It went from Splashy And Breathtaking to really petering out.


        • they must be really worried about midterms if they are still peddling this


        • I actually think the opposite – it’s such a net drag on democrats their mercy killing it. In fact, they’ve delayed publishing their report until after the election.


        • Even the NYT Op-Ed page sees it:


        • The piece presupposes that a riot at the Capital is somehow a grave problem and I posit it’s not nor do the vast majority of Americans. Most view it as an isolated event with less import than the 2020 BLM riots. I find these pieces tiresome as they fetishize Washington processes, that no one believes serves the common good – rather it’s politicians performing Kabuki for themselves), over actual legislation.

          Everyone sees that Trump and his Presidency was an existential crisis for Washington DC and they are reacting as such. Even today, the most Trumpy of elected Republicans are still far more moderate than where I think the Republican base is. To paraphrase Clubber Lang, I predict pain.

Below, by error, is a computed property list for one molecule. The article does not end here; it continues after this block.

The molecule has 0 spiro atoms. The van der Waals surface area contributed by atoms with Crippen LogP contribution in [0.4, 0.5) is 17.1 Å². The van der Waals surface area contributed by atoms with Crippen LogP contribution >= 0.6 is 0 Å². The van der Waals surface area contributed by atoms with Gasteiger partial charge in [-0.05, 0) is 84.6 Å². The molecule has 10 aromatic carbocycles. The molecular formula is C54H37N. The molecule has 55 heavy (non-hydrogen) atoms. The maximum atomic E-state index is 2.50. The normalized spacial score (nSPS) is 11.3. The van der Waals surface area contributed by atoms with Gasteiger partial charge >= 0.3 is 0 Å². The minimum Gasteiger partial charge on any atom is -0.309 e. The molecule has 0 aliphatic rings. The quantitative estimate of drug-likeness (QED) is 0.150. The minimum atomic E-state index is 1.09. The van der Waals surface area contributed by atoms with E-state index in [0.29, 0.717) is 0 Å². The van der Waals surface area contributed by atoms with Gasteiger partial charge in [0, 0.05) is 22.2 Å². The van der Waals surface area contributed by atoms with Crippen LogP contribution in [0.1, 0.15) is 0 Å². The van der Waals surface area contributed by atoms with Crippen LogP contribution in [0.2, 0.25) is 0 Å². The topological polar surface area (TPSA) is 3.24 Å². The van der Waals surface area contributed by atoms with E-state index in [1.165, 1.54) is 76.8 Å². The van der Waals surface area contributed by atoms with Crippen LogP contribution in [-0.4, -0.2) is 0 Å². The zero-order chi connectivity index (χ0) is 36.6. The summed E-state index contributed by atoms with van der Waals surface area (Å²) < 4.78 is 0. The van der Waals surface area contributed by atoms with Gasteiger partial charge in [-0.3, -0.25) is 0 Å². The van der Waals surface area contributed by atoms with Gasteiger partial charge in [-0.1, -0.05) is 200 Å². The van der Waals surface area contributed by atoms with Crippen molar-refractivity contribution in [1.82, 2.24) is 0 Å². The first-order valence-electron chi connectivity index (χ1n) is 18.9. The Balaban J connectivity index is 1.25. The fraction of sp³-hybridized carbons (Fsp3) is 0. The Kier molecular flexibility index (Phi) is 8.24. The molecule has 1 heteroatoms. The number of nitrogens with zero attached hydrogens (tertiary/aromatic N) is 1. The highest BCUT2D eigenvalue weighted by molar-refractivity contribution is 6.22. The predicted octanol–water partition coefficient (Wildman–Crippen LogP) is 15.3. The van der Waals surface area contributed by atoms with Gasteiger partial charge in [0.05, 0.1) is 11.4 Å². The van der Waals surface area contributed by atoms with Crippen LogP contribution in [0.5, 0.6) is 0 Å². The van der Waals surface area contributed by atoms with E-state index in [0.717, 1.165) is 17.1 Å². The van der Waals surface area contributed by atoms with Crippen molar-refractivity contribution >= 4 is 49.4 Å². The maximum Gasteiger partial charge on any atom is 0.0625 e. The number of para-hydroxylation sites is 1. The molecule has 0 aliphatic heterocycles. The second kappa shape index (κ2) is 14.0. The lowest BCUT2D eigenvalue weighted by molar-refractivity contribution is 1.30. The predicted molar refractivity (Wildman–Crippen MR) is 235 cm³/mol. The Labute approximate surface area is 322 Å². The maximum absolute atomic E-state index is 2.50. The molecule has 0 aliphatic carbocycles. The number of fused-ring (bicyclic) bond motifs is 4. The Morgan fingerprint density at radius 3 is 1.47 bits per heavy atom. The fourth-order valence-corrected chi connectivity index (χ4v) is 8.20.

• Even the NYT Op-Ed page sees it:

          Because everyone outside of the Borg knows when the left bleats about “our democracy” it means nothing more than “democrats getting their own way.”


    • I expect the “offered troops” is probably more complicated and messy in reality. I doubt that really exonerates Trump per se.

      But also it wasn’t his or his administrations fucking job to prevent what happened on 1/6. That was the job of the Capitol Police, the DC mayor, and Pelosi and McConnell—not Trump.

      The Capitol Police should be on the hook for this more than anybody and it’s never brought up.

      Saying he was warned is exonerating and also begs the question: what was he being warned for? The president is not personally responsible for crowd control in the Capitol.


  2. This seems absurdly insane to me.

    The judgement against OJ Simpson for cutting off his wife’s head, which seems a lot worse to me than what Jones did, was $33mm. Surely this amount will be overturned on appeal, won’t it?


  3. Thought this was pretty interesting, re section 230 and the publisher vs platform issue.